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CFA, editor and publisher of the Global Investment Letter

Headlines attest to the deteriorating global geopolitical environment. The United States has adopted a protectionist trading policy, Brexit is symptomatic of a host of problems facing the European Union, the North Korea nuclear issue remains unresolved, and the United States and China are engaged in a contest for global influence in the 21st century. These are but a sample of the macro issues that will challenge investors in coming years. However, turbulent times also produce opportunities. The defence sector is one such opportunity as it is well positioned to benefit from two converging influences.

The anxiety and uncertainty produced by the current geopolitical climate have raised the risk of military conflict. The United States’ virtual withdrawal from global leadership has produced a multipolar global order that has increased the number of potential theatres of conflict. China and the United States regularly engage in sabre-rattling in the South China Sea. Iran and Saudi Arabia vie for influence in the Middle East. Moreover, the Trump administration’s stated reservations about the European Union and the North Atlantic Treaty Organization suggest a weakened Western coalition to adversaries. It would not be surprising if Russia was emboldened to test the resolve of the NATO alliance. The United States may eventually tire of the lack of progress with North Korean denuclearization and resort to military intervention. These are the major, though by no means only, areas of concern.

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These geopolitical issues are driving military spending higher. The Trump administration authorized the biggest defence budget in American history, worth some US$700-billion, in May. The United States accounts for more than a third of world spending on military equipment. China has also been aggressive in building its military capability and is now the second-largest purchaser of weapons systems. Saudi Arabia has become a major buyer of military equipment as well and is now in third place globally. Increased defence spending is really a widespread phenomenon. For example, NATO increased its defence expenditures in 2016 for the first time since 2009 and raised spending again in 2017. This trend in global defence spending is expected to continue for the foreseeable future.

Technology will be the second driver of defence spending in the years ahead. The rapid pace of technological advance in the 21st century puts unprecedented pressure on all armed forces to both update existing assets and purchase newly developed products to remain combat-effective. Artificial intelligence is a major focus of defence contractors in developing a new generation of smart and/or autonomous weapons systems. In fact, products incorporating artificial intelligence promise to largely replace current weapons systems in coming years. China and Russia are the current leaders in the development of hypersonic weapons. Hypersonic weapons are missiles that travel more than five times the speed of sound and to which there is currently no effective response. Billions of dollars have and will be spent on the development and deployment of hypersonic weapons and countermeasures against them in the coming years.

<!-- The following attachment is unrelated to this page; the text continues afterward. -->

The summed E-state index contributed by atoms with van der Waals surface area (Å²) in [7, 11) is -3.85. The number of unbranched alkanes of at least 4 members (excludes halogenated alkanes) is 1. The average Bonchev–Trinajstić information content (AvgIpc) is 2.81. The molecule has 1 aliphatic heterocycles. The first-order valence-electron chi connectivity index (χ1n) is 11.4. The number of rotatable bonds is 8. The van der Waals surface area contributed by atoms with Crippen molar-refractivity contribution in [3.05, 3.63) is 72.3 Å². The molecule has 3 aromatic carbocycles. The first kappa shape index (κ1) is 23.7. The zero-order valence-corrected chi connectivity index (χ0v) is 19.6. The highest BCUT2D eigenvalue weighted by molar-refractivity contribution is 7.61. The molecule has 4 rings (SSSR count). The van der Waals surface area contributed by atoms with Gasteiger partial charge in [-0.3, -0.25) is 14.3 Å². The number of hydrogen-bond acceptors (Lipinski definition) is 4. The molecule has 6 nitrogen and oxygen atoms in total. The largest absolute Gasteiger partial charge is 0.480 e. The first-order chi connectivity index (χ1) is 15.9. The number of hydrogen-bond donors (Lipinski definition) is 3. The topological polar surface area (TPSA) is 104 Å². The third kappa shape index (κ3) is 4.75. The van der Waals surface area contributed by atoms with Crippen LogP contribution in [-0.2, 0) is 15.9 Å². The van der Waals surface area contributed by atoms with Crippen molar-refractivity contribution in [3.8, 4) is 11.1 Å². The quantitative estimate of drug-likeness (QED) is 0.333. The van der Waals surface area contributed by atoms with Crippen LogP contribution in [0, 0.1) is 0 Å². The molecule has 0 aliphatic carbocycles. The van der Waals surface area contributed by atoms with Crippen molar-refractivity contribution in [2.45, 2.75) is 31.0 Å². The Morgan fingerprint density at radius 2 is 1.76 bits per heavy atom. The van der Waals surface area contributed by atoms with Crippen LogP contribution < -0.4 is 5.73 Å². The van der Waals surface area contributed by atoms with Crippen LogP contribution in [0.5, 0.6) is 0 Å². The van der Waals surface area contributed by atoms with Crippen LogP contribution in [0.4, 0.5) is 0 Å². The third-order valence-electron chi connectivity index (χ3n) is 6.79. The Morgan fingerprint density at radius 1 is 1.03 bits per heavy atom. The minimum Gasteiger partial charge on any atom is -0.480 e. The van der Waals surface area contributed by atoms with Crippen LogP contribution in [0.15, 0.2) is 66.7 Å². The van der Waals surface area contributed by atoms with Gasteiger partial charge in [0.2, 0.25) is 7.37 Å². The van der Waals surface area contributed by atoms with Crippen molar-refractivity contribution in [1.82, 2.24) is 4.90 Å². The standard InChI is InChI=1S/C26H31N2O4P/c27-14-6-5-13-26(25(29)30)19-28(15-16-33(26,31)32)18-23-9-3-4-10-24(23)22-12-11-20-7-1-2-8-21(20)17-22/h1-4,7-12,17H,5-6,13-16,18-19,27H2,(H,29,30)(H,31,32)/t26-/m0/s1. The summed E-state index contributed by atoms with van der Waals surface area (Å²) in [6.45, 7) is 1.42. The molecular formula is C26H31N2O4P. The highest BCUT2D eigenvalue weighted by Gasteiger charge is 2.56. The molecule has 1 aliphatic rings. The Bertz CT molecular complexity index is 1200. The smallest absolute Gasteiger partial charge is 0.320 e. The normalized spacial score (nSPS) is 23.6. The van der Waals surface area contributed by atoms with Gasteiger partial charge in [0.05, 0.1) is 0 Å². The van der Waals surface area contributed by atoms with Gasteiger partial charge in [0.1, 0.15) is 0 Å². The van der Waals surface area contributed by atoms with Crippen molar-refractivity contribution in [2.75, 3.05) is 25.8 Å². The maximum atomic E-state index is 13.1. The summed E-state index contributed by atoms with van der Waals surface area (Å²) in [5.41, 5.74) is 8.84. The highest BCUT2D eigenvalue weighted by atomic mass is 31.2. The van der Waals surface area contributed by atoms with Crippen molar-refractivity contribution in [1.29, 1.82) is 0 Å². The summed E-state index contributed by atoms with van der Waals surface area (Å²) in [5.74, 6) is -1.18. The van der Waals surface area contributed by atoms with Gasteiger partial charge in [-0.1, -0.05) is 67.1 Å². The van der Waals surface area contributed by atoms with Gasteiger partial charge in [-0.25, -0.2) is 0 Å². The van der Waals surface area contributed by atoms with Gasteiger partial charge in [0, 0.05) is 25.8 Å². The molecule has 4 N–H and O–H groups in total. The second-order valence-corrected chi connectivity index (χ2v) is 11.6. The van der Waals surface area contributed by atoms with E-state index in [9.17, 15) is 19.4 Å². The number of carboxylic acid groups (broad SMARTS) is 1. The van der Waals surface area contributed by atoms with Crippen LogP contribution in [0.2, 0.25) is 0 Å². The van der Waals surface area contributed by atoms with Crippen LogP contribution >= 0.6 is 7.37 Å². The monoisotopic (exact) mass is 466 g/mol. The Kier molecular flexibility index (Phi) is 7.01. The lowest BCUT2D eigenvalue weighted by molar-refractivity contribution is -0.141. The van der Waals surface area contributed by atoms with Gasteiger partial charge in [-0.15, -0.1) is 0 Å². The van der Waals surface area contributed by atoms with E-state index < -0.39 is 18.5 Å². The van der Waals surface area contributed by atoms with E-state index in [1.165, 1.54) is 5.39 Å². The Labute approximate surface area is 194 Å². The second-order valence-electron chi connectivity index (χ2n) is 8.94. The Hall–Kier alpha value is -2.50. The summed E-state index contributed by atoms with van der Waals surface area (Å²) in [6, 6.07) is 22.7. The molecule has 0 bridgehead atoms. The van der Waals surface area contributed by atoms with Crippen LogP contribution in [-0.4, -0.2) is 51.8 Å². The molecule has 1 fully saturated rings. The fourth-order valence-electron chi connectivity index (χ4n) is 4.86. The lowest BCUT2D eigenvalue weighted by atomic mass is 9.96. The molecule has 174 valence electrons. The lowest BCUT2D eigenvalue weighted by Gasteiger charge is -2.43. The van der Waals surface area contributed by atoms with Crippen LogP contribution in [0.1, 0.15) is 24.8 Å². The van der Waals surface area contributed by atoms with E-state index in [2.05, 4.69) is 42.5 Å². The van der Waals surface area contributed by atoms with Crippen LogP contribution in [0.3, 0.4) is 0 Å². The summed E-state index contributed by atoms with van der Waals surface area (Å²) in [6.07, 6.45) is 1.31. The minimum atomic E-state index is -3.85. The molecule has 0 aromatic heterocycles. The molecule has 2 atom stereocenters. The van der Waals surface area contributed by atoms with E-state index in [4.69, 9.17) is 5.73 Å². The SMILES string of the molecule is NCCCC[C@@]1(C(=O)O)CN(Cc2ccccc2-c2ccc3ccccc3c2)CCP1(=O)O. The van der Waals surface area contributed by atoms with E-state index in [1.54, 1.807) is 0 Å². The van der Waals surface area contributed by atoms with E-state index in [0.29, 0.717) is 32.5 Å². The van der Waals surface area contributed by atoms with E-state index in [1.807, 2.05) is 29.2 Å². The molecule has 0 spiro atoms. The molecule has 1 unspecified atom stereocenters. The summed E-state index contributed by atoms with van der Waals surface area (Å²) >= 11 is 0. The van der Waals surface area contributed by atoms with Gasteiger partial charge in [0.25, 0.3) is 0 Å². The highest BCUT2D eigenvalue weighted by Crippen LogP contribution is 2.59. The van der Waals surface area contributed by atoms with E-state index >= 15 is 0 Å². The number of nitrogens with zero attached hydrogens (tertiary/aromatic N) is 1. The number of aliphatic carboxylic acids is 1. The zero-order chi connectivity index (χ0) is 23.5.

Two conclusions can be drawn for investment in the defence sector. First, given the undisputed impetus to ever greater use of technology in weapons systems, companies that produce products that incorporate the most sophisticated technology, such as aircraft or missile systems, should be preferred. Candidates for consideration are U.S.-based companies such as Lockheed Martin Corp. (ticker symbol LMT), Boeing Co. (BA), Raytheon Co. (RTN), L3 Technologies Inc. (LLL) and General Dynamics Corp. (GD) among others. An alternative to purchasing individual stocks is the iShares U.S. Aerospace & Defense ETF (ITA), which provides broad corporate diversification.

The second investment conclusion is that, because of fracturing political unity in the West, it may be desirable to diversify holdings in the defence sector geographically. Weakening alliances may prompt shifts in buying patterns. European defence contractors that merit interest includes BAE Systems PLC (Britain), Rolls-Royce Holdings PLC (Britain), Airbus SE (France), and Thales Group (France).

Over the past two years, defence stocks, first recommended in the February, 2017, issue of the Global Investment Letter (using the ITA ETF as an industry proxy), have gained about 22 per cent compared with an 11.6-per-cent advance for the S&P 500.

The average trailing price-to-earnings ratio of the stocks mentioned above is 17.8, slightly below the P/E of 19.1 for the S&P 500, while offering substantially better prospects for earnings growth.

The greatest risk to investment in defence contractors would be a lessening of global tensions and a move toward peaceful co-operation, the prospect of which is, unfortunately, quite dim.

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